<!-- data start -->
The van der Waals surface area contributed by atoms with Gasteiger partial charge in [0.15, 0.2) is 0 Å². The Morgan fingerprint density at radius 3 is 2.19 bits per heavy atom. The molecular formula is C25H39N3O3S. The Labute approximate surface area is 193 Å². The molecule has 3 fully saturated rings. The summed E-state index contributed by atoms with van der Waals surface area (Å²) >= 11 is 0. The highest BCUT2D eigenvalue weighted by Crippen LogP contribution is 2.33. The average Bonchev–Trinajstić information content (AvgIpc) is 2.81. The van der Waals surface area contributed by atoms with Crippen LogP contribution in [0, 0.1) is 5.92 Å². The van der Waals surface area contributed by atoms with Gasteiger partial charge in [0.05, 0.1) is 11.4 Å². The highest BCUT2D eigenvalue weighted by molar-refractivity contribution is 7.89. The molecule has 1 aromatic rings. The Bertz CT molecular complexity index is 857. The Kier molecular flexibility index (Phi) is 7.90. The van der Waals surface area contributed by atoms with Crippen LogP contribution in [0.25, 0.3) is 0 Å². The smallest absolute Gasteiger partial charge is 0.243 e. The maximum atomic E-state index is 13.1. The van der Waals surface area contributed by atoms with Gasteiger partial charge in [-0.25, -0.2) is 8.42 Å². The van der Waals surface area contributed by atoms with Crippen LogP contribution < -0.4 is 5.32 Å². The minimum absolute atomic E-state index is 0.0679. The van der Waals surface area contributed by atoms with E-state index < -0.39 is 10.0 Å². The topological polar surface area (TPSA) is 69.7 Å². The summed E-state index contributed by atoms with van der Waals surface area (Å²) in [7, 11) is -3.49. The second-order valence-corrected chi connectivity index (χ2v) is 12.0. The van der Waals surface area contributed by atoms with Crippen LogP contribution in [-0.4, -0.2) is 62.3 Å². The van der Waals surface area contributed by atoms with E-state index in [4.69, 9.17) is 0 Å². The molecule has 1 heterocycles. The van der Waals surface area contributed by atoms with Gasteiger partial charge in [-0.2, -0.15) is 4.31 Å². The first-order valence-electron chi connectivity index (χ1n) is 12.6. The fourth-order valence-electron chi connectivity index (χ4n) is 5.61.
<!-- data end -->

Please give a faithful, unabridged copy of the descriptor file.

The van der Waals surface area contributed by atoms with Gasteiger partial charge in [0.15, 0.2) is 0 Å². The Morgan fingerprint density at radius 3 is 2.19 bits per heavy atom. The molecular formula is C25H39N3O3S. The Labute approximate surface area is 193 Å². The molecule has 3 fully saturated rings. The summed E-state index contributed by atoms with van der Waals surface area (Å²) >= 11 is 0. The highest BCUT2D eigenvalue weighted by Crippen LogP contribution is 2.33. The average Bonchev–Trinajstić information content (AvgIpc) is 2.81. The van der Waals surface area contributed by atoms with Crippen LogP contribution in [0, 0.1) is 5.92 Å². The van der Waals surface area contributed by atoms with Gasteiger partial charge in [0.05, 0.1) is 11.4 Å². The highest BCUT2D eigenvalue weighted by molar-refractivity contribution is 7.89. The molecule has 1 aromatic rings. The Bertz CT molecular complexity index is 857. The Kier molecular flexibility index (Phi) is 7.90. The van der Waals surface area contributed by atoms with Crippen LogP contribution in [0.25, 0.3) is 0 Å². The smallest absolute Gasteiger partial charge is 0.243 e. The maximum atomic E-state index is 13.1. The van der Waals surface area contributed by atoms with Gasteiger partial charge in [-0.25, -0.2) is 8.42 Å². The van der Waals surface area contributed by atoms with Crippen LogP contribution < -0.4 is 5.32 Å². The minimum absolute atomic E-state index is 0.0679. The van der Waals surface area contributed by atoms with E-state index < -0.39 is 10.0 Å². The topological polar surface area (TPSA) is 69.7 Å². The summed E-state index contributed by atoms with van der Waals surface area (Å²) in [7, 11) is -3.49. The second-order valence-corrected chi connectivity index (χ2v) is 12.0. The van der Waals surface area contributed by atoms with Crippen LogP contribution in [-0.4, -0.2) is 62.3 Å². The van der Waals surface area contributed by atoms with E-state index in [4.69, 9.17) is 0 Å². The molecule has 1 heterocycles. The van der Waals surface area contributed by atoms with Gasteiger partial charge in [-0.2, -0.15) is 4.31 Å². The first-order valence-electron chi connectivity index (χ1n) is 12.6. The fourth-order valence-electron chi connectivity index (χ4n) is 5.61.